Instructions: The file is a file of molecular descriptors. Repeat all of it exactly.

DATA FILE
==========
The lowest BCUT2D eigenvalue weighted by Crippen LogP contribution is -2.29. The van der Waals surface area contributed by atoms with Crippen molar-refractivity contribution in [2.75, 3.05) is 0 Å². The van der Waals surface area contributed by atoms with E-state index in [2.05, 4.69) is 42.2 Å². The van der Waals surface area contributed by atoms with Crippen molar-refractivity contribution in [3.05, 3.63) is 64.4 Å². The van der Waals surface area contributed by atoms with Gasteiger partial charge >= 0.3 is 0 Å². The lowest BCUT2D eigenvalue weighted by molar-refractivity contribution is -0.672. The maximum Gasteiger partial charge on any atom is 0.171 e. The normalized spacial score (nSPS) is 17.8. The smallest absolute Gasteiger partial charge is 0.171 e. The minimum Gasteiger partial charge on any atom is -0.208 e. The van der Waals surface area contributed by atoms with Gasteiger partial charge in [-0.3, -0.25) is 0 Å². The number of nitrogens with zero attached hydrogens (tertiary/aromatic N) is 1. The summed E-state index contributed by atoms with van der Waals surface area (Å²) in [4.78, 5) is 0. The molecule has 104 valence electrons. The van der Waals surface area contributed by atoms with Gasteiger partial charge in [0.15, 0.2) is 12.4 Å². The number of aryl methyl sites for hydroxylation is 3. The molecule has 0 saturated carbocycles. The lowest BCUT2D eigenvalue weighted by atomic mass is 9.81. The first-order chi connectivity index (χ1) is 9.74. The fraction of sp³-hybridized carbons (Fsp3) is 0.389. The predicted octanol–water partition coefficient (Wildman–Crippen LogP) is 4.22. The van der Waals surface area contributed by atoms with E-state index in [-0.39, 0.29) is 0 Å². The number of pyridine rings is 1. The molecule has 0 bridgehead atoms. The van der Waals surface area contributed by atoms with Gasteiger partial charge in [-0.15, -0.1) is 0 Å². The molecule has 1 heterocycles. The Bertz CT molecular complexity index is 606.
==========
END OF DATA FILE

The lowest BCUT2D eigenvalue weighted by Crippen LogP contribution is -2.29. The van der Waals surface area contributed by atoms with Crippen molar-refractivity contribution in [2.75, 3.05) is 0 Å². The van der Waals surface area contributed by atoms with E-state index in [2.05, 4.69) is 42.2 Å². The van der Waals surface area contributed by atoms with Crippen molar-refractivity contribution in [3.05, 3.63) is 64.4 Å². The van der Waals surface area contributed by atoms with Gasteiger partial charge >= 0.3 is 0 Å². The lowest BCUT2D eigenvalue weighted by molar-refractivity contribution is -0.672. The maximum Gasteiger partial charge on any atom is 0.171 e. The normalized spacial score (nSPS) is 17.8. The smallest absolute Gasteiger partial charge is 0.171 e. The minimum Gasteiger partial charge on any atom is -0.208 e. The van der Waals surface area contributed by atoms with Gasteiger partial charge in [-0.3, -0.25) is 0 Å². The number of nitrogens with zero attached hydrogens (tertiary/aromatic N) is 1. The summed E-state index contributed by atoms with van der Waals surface area (Å²) in [4.78, 5) is 0. The molecule has 104 valence electrons. The van der Waals surface area contributed by atoms with Gasteiger partial charge in [0.15, 0.2) is 12.4 Å². The number of aryl methyl sites for hydroxylation is 3. The molecule has 0 saturated carbocycles. The lowest BCUT2D eigenvalue weighted by atomic mass is 9.81. The first-order chi connectivity index (χ1) is 9.74. The fraction of sp³-hybridized carbons (Fsp3) is 0.389. The predicted octanol–water partition coefficient (Wildman–Crippen LogP) is 4.22. The van der Waals surface area contributed by atoms with E-state index in [-0.39, 0.29) is 0 Å². The number of pyridine rings is 1. The molecule has 0 bridgehead atoms. The van der Waals surface area contributed by atoms with Gasteiger partial charge in [-0.15, -0.1) is 0 Å². The molecule has 1 heterocycles. The Bertz CT molecular complexity index is 606.